The Kent Blog

Museums of the Upper East Side


The historic, leafy stretch of Fifth Avenue from 82nd to 105th streets is home to so many world-class museums that it’s known as New York’s “Museum Mile.” For those who live on the Upper East Side, the cultural jewels that line the eastern edge of Central Park are an incomparable neighborhood resource with something to offer every generation and every taste. An always-changing roster of exhibitions, hands-on programs for people of all ages, guided tours, concerts, and of course, the delightful museum shops, will make eager return visitors of any resident of The Kent condos.
Locals (and fans of Frank Lloyd Wright) will immediately recognize the iconic cylindrical building that houses the Solomon R. Guggenheim Museum’s collection of modern and contemporary art. Completed in 1959, the building is almost like a work of sculpture in its own right. The main exhibition space curves around the interior edge of the building like a snail shell, allowing visitors to view exhibitions by strolling along the ramp at their own pace, all under the daytime glow of a large, elegant skylight. The Guggenheim is renowned for its collection of works from the first quarter of the 20th century, including paintings by Paul Klee, Amedeo Modigliani, and Fernand Léger. The exhibition Visionaries: Creating a Modern Guggenheim, on view through September 6, 2017, celebrates the modern roots of the museum and traces how the Guggenheim family had the foresight to pioneer the field of abstract art in the 20th century by collecting works that many of their peers found baffling. While the museum regularly highlights its own treasures, it also has a robust schedule of exhibitions and site-specific projects by contemporary artists from all over the world. Italian artist Maurizio Cattelan’s current installation entitled America, a cheeky critique of the international art market, has been drawing rave reviews and scores of visitors. And although it may sound like a destination just for grown-ups, the Guggenheim makes an effort to attract art-lovers of all ages: there are stroller tours once a month and workshops for children aged 2 and up, including Little Guggs for 2-  to 4-year-olds, and Art After School for kids aged 8-11. For more information about programs and exhibitions at the Guggenheim, visit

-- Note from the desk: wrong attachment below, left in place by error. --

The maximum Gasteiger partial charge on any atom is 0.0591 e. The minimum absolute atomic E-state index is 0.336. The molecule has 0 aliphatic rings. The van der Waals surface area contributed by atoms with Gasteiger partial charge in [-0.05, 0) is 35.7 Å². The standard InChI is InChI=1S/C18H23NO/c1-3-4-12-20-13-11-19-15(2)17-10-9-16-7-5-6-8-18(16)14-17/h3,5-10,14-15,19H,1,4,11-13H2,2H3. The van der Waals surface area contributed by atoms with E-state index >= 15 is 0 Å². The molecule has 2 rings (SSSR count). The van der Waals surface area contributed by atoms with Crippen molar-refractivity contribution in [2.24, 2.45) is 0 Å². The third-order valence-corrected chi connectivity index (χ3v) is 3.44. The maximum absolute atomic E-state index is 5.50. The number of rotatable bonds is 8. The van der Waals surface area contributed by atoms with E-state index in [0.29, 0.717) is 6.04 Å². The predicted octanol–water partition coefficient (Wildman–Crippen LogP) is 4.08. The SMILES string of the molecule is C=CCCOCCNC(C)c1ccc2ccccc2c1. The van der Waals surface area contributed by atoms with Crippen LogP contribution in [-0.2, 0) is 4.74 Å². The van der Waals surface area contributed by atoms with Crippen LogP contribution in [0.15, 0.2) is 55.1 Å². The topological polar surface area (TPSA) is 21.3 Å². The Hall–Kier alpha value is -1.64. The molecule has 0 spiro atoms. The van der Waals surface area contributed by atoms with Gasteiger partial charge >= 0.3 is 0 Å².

Not far from the Guggenheim, on East 91st Street, the Cooper Hewitt, Smithsonian Design Museum occupies a former Upper East Side residence: the exquisite, Georgian-style Andrew Carnegie Mansion. Though its exterior is quintessentially Gilded Age New York, inside, the Cooper Hewitt is a dynamic center for innovation and creativity. After a substantial renovation, it reopened in 2014, and today’s visitors can explore the entire collection on large illuminated digital tables as they navigate the galleries, and design their own fabric pattern in the Process Lab. The collection is rich in historic and beautiful objects, but the Cooper Hewitt wants to make sure visitors of all ages understand that design is something we all take part in. Each visitor gets a digital “pen” that saves objects they find intriguing to a personalized collection in the cloud (accessible through a code on their admissions ticket). A fascinating exhibition called The World of Radio, on view through September 24, 2017, highlights the design and advertising of radio’s golden age in the 1930s and includes vintage technology and furniture alongside examples of their contemporary descendents: digital media players and hand-crank radios for use in emergencies. The Target Family Days for kids aged 5-12 are held several days per month and feature hands-on activities focused on different elements of design, including materials, pattern, scale, and style. For more information about programs and exhibitions at the Cooper Hewitt, visit
For those who really enjoy history and local lore, the Museum of the City of New York on Fifth Avenue at 103rd Street is loaded with fun for residents of The Kent. The Museum’s ongoing exhibition, New York at Its Core, explores the story of the city’s transformation from a small Dutch village to a global capital and highlights the personalities that have shaped it, from Alexander Hamilton and J.P. Morgan to Jane Jacobs and Jay Z. 450 historic objects from the museum’s collection illustrate what daily life was like for New Yorkers of all ages and backgrounds across the decades and centuries. Another ongoing installation, the Stettheimer Dollhouse, is small but beloved: the meticulously crafted dollhouse belonging to socialite Carrie Walter Stettheimer (1869-1944) is one of the museum’s most popular artifacts. The 12-room house recreates the grandeur of Gilded Age New York in miniature, and has delighted visitors for generations. Stettheimer, an artist, created many of the furnishings and decorations by hand and even crafted miniature versions of paintings by the likes of Marcel Duchamp and Alexander Archipenko for the interior of the house, making it a quintessential New York interior and rich inspiration for today’s aspiring young dollhouse designers. For more information about programs and exhibitions at the Museum of the City of New York, visit


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